Kiwi will live almost anywhere – they don’t need pristine native forest, and are also found in scrub, exotic plantation forests, rough farmland and sand dunes, even mangroves. They especially like places with wetland vegetation, and where trees run down to river edges.
Restoring the balance
Published in 2004, by the Department of Conservation in Northland, Restoring the balance covers what landowners can do to help protect biodiversity values on their land. It provides a one-stop-shop of practical ideas, tools and actions to help landowners identify their property’s natural values and the threats they may face, and decide what management techniques they may want to apply.
Options for legal protection
Legal protection ensures that your conservation achievements will continue, usually forever. It also means you can ask agencies, such as the Nature Heritage Fund, QEII National Trust, local authorities or Ngā Whenua Rāhui (for Māori land), to help with funding for survey, legal and fencing costs.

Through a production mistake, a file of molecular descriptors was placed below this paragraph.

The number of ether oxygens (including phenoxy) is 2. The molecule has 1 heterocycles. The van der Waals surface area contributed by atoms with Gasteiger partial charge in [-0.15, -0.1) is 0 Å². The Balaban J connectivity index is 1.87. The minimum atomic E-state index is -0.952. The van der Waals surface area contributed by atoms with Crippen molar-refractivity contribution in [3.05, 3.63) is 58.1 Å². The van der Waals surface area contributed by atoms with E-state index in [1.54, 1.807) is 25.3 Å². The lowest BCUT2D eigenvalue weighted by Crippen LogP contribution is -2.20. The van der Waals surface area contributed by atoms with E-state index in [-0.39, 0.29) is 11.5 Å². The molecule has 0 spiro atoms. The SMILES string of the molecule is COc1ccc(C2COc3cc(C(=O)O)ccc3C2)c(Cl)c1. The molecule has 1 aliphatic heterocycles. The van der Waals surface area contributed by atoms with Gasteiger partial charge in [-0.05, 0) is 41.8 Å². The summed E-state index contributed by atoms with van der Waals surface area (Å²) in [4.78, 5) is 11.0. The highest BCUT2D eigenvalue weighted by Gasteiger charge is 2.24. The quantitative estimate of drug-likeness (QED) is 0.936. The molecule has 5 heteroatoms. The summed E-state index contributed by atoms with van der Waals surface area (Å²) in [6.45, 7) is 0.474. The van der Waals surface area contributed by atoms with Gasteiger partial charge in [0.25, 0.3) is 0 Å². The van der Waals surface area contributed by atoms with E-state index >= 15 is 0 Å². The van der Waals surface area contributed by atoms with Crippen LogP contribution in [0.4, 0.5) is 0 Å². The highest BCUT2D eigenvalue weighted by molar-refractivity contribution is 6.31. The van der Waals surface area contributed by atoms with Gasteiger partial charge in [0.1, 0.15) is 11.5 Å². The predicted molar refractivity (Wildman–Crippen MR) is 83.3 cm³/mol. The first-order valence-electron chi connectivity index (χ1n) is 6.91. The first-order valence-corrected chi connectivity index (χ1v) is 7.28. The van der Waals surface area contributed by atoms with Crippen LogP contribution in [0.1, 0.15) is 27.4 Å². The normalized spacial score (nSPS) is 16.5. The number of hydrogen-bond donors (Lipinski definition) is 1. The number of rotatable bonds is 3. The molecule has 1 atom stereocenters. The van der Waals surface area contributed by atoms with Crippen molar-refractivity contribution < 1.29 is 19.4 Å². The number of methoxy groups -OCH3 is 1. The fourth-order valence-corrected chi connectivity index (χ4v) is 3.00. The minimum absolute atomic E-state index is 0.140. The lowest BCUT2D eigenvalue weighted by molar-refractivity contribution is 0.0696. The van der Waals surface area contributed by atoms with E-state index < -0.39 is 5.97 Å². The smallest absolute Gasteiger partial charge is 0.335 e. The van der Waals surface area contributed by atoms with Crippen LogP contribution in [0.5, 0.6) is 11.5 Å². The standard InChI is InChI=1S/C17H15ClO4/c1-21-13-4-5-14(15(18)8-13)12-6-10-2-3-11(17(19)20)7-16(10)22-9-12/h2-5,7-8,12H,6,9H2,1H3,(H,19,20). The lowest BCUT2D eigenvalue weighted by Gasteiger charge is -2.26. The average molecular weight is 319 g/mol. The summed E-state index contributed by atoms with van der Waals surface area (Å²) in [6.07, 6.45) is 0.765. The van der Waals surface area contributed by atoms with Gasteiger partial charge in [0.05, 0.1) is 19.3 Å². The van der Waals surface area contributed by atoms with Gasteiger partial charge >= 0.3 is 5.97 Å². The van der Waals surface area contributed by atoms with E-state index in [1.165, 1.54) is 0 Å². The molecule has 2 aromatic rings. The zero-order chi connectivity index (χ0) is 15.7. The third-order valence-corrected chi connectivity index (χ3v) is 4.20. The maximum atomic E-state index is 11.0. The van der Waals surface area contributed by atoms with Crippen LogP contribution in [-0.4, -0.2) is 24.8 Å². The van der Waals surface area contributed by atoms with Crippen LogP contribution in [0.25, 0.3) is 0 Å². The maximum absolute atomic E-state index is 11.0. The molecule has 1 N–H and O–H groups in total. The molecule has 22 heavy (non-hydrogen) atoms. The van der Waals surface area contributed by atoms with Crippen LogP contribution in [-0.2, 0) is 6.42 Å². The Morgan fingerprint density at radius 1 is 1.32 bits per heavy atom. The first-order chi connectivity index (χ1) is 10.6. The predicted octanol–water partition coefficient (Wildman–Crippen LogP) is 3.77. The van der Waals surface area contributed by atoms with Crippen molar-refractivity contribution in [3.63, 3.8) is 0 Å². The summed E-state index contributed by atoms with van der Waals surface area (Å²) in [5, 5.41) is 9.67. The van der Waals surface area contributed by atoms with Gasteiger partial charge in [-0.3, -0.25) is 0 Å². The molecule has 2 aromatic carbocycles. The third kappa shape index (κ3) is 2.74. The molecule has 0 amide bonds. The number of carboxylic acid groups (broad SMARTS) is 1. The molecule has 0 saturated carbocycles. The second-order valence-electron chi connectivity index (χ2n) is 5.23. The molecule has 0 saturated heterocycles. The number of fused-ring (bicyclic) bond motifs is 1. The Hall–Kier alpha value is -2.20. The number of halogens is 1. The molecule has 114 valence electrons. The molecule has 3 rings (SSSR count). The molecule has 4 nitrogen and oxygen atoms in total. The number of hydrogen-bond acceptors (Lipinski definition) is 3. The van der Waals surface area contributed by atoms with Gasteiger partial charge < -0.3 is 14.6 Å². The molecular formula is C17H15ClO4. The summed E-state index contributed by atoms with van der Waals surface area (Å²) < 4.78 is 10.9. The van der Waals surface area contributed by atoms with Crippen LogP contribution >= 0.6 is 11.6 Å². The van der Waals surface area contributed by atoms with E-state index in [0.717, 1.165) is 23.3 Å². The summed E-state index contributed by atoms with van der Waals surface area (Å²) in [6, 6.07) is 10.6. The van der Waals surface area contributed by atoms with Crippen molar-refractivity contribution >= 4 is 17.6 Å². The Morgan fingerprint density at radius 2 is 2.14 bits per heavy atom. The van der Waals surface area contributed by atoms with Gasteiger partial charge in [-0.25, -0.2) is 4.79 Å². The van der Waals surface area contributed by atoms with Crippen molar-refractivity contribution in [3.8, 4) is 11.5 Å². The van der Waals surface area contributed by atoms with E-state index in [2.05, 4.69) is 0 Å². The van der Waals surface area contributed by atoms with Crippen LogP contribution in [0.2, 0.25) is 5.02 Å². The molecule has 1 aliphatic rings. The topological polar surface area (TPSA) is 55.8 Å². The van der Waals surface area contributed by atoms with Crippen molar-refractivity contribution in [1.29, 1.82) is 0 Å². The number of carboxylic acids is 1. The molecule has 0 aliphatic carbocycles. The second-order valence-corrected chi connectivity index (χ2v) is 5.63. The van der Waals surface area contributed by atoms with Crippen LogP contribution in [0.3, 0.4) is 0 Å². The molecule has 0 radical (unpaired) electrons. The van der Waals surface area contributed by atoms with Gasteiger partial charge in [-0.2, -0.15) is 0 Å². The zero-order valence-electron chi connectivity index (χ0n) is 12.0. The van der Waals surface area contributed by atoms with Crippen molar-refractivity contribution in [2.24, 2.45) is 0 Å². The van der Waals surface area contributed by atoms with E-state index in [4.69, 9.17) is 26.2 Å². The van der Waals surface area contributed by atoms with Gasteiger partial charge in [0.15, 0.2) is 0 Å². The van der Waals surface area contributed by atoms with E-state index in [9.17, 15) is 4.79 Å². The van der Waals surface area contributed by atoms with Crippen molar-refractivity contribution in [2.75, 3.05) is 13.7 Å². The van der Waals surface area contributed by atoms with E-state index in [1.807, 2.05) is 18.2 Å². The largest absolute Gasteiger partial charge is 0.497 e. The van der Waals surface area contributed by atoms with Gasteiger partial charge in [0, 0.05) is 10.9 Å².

As part of its publication – Protecting and restoring our natural heritage: A practical guide – the Department of Conservation explains some of the legal protection options available – many can be tailored to suit the wishes of the landholder.
Managing your bush block
Greater Wellington Regional Council has published a resource called Managing your bush block: A guide to looking after indigenous forest remnants in the Wellington region. It provides tips and techniques of managing bush blocks, small patches of native forest or scrub.